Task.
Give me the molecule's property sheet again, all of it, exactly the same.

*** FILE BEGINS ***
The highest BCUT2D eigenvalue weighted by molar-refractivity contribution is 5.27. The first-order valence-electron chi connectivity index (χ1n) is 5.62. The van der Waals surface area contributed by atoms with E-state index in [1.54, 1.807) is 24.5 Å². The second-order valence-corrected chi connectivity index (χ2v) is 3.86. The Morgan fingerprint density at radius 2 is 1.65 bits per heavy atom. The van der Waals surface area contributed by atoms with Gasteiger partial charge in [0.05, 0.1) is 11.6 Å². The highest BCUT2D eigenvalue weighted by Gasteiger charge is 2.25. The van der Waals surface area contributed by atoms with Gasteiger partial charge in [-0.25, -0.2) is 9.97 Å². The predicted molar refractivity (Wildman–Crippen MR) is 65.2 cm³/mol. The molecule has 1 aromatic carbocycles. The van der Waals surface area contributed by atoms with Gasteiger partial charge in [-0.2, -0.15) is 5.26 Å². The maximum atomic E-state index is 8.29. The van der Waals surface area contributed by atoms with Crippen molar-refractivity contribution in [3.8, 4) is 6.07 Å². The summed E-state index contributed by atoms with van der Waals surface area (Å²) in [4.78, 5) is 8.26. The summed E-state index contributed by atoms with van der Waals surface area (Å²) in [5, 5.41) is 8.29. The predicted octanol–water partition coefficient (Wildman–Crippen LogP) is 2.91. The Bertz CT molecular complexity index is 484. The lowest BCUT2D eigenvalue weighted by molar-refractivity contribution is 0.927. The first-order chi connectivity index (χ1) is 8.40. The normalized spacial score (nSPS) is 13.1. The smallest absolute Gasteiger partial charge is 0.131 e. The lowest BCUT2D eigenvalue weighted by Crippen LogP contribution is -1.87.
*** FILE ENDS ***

The highest BCUT2D eigenvalue weighted by molar-refractivity contribution is 5.27. The first-order valence-electron chi connectivity index (χ1n) is 5.62. The van der Waals surface area contributed by atoms with E-state index in [1.54, 1.807) is 24.5 Å². The second-order valence-corrected chi connectivity index (χ2v) is 3.86. The Morgan fingerprint density at radius 2 is 1.65 bits per heavy atom. The van der Waals surface area contributed by atoms with Gasteiger partial charge in [0.05, 0.1) is 11.6 Å². The highest BCUT2D eigenvalue weighted by Gasteiger charge is 2.25. The van der Waals surface area contributed by atoms with Gasteiger partial charge in [-0.25, -0.2) is 9.97 Å². The predicted molar refractivity (Wildman–Crippen MR) is 65.2 cm³/mol. The molecule has 1 aromatic carbocycles. The van der Waals surface area contributed by atoms with Gasteiger partial charge in [-0.2, -0.15) is 5.26 Å². The maximum atomic E-state index is 8.29. The van der Waals surface area contributed by atoms with Crippen molar-refractivity contribution in [3.8, 4) is 6.07 Å². The summed E-state index contributed by atoms with van der Waals surface area (Å²) in [4.78, 5) is 8.26. The summed E-state index contributed by atoms with van der Waals surface area (Å²) in [5, 5.41) is 8.29. The predicted octanol–water partition coefficient (Wildman–Crippen LogP) is 2.91. The Bertz CT molecular complexity index is 484. The lowest BCUT2D eigenvalue weighted by molar-refractivity contribution is 0.927. The first-order chi connectivity index (χ1) is 8.40. The normalized spacial score (nSPS) is 13.1. The smallest absolute Gasteiger partial charge is 0.131 e. The lowest BCUT2D eigenvalue weighted by Crippen LogP contribution is -1.87.